Light Roast Wild Tree Purple Varietal Black Tea of Dehong * Spring 2016

Tea type
Black Tea
Black Tea Leaves
Caramel, Cherry, Eucalyptus, Flowers, Honey, Malt, Sugarcane, Toffee, Almond, Anise, Apricot, Blood Orange, Camphor, Clove, Cocoa, Cream, Earth, Fruity, Licorice, Mineral, Nutmeg, Peach, Red Apple, Vanilla, Wood
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Bulk, Loose Leaf
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Edit tea info Last updated by eastkyteaguy
Average preparation
205 °F / 96 °C 3 min, 0 sec 6 g 6 oz / 179 ml

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2 Tasting Notes View all

  • “What a glorious surprise this tea is! I purchased 50g somewhat blindly and I’m so happy that I did. It has such a unique smell, flavour profile, and energy about it. It tastes sweet and almost...” Read full tasting note
  • “After spending the better part of an hour glancing back and forth at my session notes, I came to the conclusion that I had no clue how to start a review of this tea. Where would I even start with...” Read full tasting note

From Yunnan Sourcing US

This is a lightly processed black tea that was hand-crafted using a wild tree purple leaf varietal from Dehong prefecture. Ye Sheng "野生“ varietal aka “Camellia sinensis (L.) Kuntze var. assamica (J. Masters) Kitam.” is a primeval varietal that pre-dates Camellia Sinensis var. Assamica and is a naturally occuring non hybridized varietal. It’s potency in cha qi arises from it’s unadulterated nature. It is naturally bug repellent, grows wild in the forests of Yunnan at an altitude of 1600-2200 meters.

The aroma of tea is very strong and hints of eucalyptus and sugarcane. The bottom of the cup after drinking hints of dry red wine! The mouth feel is incredibly complex and stimulating with some slight bitterness and astringeny. Ultra smooth tea that after a few months will develop even more complexity. Very noticeable cha qi that heats up the body and hot day might cause the drinker to sweat a bit!

How is this tea different from the other Wild Tree Purple Varietal from Dehong that we sell:

- Processing and roasting uses less time and less heat

- The “ye sheng” varietal of tea used is more obvious

- Hints of Wu Yi Shan oolong in the aroma and mouth-feel

- More bitterness

- More aggressive cha qi

An incredibly rare tea, only 90 kilograms in total production for 2016!

Spring 2016 material

About Yunnan Sourcing US View company

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2 Tasting Notes

54 tasting notes

What a glorious surprise this tea is! I purchased 50g somewhat blindly and I’m so happy that I did. It has such a unique smell, flavour profile, and energy about it. It tastes sweet and almost floral/fruity (like a wildflower honey), has a beautiful reddish-brown liquor that gives off a hint of the taste to come, and the cha qi is serene yet invigorating. You can’t go wrong with this bold black tea.

Flavors: Caramel, Cherry, Eucalyptus, Flowers, Honey, Malt, Sugarcane, Toffee

205 °F / 96 °C 3 min, 0 sec 1 tsp 8 OZ / 240 ML

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1049 tasting notes

After spending the better part of an hour glancing back and forth at my session notes, I came to the conclusion that I had no clue how to start a review of this tea. Where would I even start with it? Okay, before I go any further, let me explain my current circumstances in more detail. Hopefully, that will shed some light on my mindset going into the review sessions I conducted with this tea.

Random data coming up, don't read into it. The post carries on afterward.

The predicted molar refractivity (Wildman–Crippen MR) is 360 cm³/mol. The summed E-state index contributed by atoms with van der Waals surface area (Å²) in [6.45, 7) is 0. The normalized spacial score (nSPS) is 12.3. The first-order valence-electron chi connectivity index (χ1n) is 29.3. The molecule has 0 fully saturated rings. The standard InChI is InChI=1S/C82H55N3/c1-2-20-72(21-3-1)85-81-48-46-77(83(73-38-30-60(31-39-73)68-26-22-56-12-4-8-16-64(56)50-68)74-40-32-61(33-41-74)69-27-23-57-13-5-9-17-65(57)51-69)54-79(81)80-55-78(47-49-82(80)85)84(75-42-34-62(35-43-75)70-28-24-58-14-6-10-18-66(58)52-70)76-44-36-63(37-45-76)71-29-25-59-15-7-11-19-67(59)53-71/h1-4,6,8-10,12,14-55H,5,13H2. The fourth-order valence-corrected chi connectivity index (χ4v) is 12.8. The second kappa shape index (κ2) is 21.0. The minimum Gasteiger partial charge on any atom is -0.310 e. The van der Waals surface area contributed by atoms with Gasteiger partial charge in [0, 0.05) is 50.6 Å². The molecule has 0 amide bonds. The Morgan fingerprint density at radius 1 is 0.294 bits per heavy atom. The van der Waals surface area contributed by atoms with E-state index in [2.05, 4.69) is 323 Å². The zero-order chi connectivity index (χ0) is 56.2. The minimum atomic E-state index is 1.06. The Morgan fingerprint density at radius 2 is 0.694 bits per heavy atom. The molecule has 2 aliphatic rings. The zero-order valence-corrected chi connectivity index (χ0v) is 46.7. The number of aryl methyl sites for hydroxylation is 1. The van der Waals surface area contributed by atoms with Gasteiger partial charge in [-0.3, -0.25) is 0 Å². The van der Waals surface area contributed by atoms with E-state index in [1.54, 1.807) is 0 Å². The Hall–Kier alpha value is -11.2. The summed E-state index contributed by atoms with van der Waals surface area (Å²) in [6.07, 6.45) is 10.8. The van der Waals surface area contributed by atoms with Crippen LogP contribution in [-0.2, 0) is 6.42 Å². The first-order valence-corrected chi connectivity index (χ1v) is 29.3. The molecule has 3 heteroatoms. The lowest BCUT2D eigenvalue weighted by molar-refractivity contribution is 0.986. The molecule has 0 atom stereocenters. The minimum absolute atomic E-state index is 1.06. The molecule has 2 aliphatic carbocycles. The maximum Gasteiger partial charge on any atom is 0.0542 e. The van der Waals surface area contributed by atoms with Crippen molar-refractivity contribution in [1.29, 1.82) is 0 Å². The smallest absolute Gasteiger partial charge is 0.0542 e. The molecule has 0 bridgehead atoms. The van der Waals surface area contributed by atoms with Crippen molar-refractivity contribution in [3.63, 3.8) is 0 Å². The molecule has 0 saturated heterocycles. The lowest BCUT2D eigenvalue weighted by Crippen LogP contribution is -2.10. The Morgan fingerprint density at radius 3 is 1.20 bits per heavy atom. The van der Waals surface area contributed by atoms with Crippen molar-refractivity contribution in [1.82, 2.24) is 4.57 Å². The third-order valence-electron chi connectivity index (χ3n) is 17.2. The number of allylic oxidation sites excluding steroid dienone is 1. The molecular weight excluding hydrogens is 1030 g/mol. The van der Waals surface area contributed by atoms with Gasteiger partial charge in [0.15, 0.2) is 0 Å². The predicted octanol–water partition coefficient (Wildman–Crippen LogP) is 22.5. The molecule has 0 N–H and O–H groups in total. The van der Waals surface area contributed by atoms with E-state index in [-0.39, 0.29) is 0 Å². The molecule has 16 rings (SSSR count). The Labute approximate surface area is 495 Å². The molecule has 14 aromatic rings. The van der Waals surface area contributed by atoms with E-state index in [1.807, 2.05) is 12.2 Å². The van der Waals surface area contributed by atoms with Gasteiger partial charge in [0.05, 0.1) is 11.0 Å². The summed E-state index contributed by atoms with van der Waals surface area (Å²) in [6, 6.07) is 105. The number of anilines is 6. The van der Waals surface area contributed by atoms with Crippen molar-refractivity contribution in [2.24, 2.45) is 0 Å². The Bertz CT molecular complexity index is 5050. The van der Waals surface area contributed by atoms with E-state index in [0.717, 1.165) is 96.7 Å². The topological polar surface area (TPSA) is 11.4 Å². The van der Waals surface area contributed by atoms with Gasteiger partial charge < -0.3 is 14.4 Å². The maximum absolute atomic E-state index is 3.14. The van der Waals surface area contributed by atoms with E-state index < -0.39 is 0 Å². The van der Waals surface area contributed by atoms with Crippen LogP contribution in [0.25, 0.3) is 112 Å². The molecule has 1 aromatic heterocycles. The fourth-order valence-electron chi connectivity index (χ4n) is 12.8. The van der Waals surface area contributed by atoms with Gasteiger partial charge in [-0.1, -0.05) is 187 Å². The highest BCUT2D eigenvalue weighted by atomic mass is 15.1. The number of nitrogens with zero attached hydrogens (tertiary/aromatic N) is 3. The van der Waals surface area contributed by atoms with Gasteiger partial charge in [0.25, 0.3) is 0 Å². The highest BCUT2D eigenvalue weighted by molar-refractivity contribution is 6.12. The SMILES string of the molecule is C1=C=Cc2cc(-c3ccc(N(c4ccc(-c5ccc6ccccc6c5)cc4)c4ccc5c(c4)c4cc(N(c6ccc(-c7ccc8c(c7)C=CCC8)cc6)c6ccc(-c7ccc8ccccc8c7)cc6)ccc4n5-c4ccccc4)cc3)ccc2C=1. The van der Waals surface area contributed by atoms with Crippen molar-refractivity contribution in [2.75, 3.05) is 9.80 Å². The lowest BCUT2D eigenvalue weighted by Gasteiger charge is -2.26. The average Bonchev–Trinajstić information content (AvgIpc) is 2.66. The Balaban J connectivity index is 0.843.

I did not previously make this information public, but I quit my despised job back around the start of the second week of September. At the time, I was actually working three jobs. My primary position was as a case manager for individuals with developmental disabilities that I held with a local community health agency. I also worked overnight on-call shifts as a mobile mental health crisis responder and evaluator for the same agency in addition to working part-time as a property manager for my parents’ property management company. For just shy of the past two years, my elderly grandmother has also been living with me. With my parents, who were also my bosses at one job, living right next door, an extremely willful elderly woman sharing a residence with me, and no adequate amount of time for socialization, my interactions with others were mostly limited to text messages, Facebook, and well, Steepster. This situation sucked. By the start of August, it had become apparent to me that I was not fitting in with the administration’s vision for the positions I occupied with my primary employer. I had been working at the agency just shy of two full years and had been highly praised in each position I held (I was transferred twice during my time there), but never received a raise and never really gelled with most of my coworkers. What’s worse is that I live in an area where higher paying jobs are notoriously hard to come by, and by most measures (government salary estimates based on my age, education level, training, and job experience), I was making at least $10,000-$16,000 less per year than I was worth. With no opportunities for advancement on the horizon, I abandoned my primary employer in order to work for my parents full-time. Unfortunately, that has meant more time at home, and with my grandmother’s seasonal depression suddenly kicking in hard (my grandfather died during the autumn of 2006), I have had a very unpleasant week. Tack on the facts that my bosses are right next door and I see them both on and off-the-clock multiple times every single day, and I have been dealing with a nasty inner ear infection, the medication for which apparently causes serious insomnia, and I have not been having a pleasant run of things here lately. This tea was the one that kept me company through most of this crap; I finished the last of it yesterday night when I couldn’t get any sleep to save my life. Yes, I have been up since yesterday morning. All of this being said, is it any wonder I have had more than a bit of difficulty getting my head straight with regard to rating this tea?